Mercury hardly needs an introduction as the famous Roman messenger of the gods and god of trade. His name derives from Latin merx, 'merchandise', with merces meaning 'reward', 'pay' (both words are related to English 'market').

The Romans needed a god for the success of their business transactions and therefore in about 495 BC 'imported' the Greek god Hermes, who of course was also the messenger of the gods. (Mercury did not, however, represent all the attributes of Hermes; for example he was not regarded as a god of fertility.)

In his Remains Concerning Britain, William Camden, writing in the early seventeenth century, considers the Latin form of the name (Mercurius) and seems to derive it from a whole phrase: ' "Quasi médius currens inter Deos & homines," as the Grammarians Etymologize it, a mediate cursitor between Gods and men.'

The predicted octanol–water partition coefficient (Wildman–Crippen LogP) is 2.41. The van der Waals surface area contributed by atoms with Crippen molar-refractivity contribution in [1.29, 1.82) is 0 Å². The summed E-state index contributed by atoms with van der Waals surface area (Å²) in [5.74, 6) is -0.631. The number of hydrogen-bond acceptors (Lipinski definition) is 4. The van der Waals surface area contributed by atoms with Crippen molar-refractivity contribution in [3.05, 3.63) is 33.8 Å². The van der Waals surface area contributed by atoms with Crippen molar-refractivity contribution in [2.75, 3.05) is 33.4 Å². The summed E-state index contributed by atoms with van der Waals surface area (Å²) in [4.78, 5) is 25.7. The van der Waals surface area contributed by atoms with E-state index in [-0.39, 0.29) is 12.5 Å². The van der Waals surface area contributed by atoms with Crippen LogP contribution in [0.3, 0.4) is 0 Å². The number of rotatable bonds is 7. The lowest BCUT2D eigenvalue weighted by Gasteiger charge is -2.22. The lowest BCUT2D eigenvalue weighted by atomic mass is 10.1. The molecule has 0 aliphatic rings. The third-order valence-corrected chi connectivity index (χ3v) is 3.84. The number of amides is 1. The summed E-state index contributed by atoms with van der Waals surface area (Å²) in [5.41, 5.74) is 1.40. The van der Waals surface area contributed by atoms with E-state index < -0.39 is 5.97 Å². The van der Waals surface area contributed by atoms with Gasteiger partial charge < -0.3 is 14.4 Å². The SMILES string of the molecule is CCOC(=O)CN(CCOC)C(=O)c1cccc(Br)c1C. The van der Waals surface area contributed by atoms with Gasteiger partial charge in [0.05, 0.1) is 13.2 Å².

In spite of the slight similarity between the names of Hermes and Mercury (they have three letters in common) there seems to be no direct linguistic link, and Mercury's name is certainly nothing to do with the Greek boundary stone called herma. As for the planet Mercury, its early Greek name was Stilbon, 'shining', 'glittering', 'sparking', it being so called since it always accompanied the sun and thus resembled a 'spark' that had flown off from a larger fire.

Moreover Mercury was also seen as the 'fastest' of the planets, and the Roman god was well known for his speed, which was indicated by his wide-brimmed winged hat and winged sandals in pictorial depictions of him. Compare the former popular name 'quicksilver' for the metal mercury. The metal itself was named after the god.